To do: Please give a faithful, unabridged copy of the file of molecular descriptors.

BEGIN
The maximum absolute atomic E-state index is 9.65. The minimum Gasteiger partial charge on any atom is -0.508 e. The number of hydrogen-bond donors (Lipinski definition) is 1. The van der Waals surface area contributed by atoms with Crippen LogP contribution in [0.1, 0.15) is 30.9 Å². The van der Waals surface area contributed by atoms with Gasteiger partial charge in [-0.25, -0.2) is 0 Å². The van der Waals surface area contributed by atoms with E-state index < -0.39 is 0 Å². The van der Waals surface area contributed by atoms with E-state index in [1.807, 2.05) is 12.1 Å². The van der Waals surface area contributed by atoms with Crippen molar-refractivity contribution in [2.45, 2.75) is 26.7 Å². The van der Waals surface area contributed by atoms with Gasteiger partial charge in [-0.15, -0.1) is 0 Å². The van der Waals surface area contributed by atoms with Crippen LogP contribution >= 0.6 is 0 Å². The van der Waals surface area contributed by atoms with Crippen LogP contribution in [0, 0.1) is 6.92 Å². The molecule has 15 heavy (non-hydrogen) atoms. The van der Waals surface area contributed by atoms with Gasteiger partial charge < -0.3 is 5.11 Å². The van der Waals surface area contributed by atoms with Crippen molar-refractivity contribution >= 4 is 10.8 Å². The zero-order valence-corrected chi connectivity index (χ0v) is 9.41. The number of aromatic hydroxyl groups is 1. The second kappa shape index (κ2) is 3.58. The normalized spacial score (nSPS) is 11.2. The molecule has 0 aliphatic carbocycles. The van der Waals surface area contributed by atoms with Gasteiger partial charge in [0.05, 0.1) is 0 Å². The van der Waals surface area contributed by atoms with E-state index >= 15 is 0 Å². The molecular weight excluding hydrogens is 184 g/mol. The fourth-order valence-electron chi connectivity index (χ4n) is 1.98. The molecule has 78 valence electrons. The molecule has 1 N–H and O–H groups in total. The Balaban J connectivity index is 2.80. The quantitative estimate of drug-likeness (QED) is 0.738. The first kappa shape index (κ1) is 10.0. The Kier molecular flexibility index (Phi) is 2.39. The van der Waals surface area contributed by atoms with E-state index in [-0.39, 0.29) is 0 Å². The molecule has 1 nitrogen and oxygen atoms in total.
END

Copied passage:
The maximum absolute atomic E-state index is 9.65. The minimum Gasteiger partial charge on any atom is -0.508 e. The number of hydrogen-bond donors (Lipinski definition) is 1. The van der Waals surface area contributed by atoms with Crippen LogP contribution in [0.1, 0.15) is 30.9 Å². The van der Waals surface area contributed by atoms with Gasteiger partial charge in [-0.25, -0.2) is 0 Å². The van der Waals surface area contributed by atoms with E-state index < -0.39 is 0 Å². The van der Waals surface area contributed by atoms with E-state index in [1.807, 2.05) is 12.1 Å². The van der Waals surface area contributed by atoms with Crippen molar-refractivity contribution in [2.45, 2.75) is 26.7 Å². The van der Waals surface area contributed by atoms with Gasteiger partial charge in [-0.15, -0.1) is 0 Å². The van der Waals surface area contributed by atoms with Crippen LogP contribution >= 0.6 is 0 Å². The van der Waals surface area contributed by atoms with Crippen LogP contribution in [0, 0.1) is 6.92 Å². The molecule has 15 heavy (non-hydrogen) atoms. The van der Waals surface area contributed by atoms with Gasteiger partial charge < -0.3 is 5.11 Å². The van der Waals surface area contributed by atoms with Crippen molar-refractivity contribution >= 4 is 10.8 Å². The zero-order valence-corrected chi connectivity index (χ0v) is 9.41. The number of aromatic hydroxyl groups is 1. The second kappa shape index (κ2) is 3.58. The normalized spacial score (nSPS) is 11.2. The molecule has 0 aliphatic carbocycles. The van der Waals surface area contributed by atoms with Gasteiger partial charge in [0.05, 0.1) is 0 Å². The van der Waals surface area contributed by atoms with E-state index >= 15 is 0 Å². The molecular weight excluding hydrogens is 184 g/mol. The fourth-order valence-electron chi connectivity index (χ4n) is 1.98. The molecule has 78 valence electrons. The molecule has 1 N–H and O–H groups in total. The Balaban J connectivity index is 2.80. The quantitative estimate of drug-likeness (QED) is 0.738. The first kappa shape index (κ1) is 10.0. The Kier molecular flexibility index (Phi) is 2.39. The van der Waals surface area contributed by atoms with E-state index in [-0.39, 0.29) is 0 Å². The molecule has 1 nitrogen and oxygen atoms in total.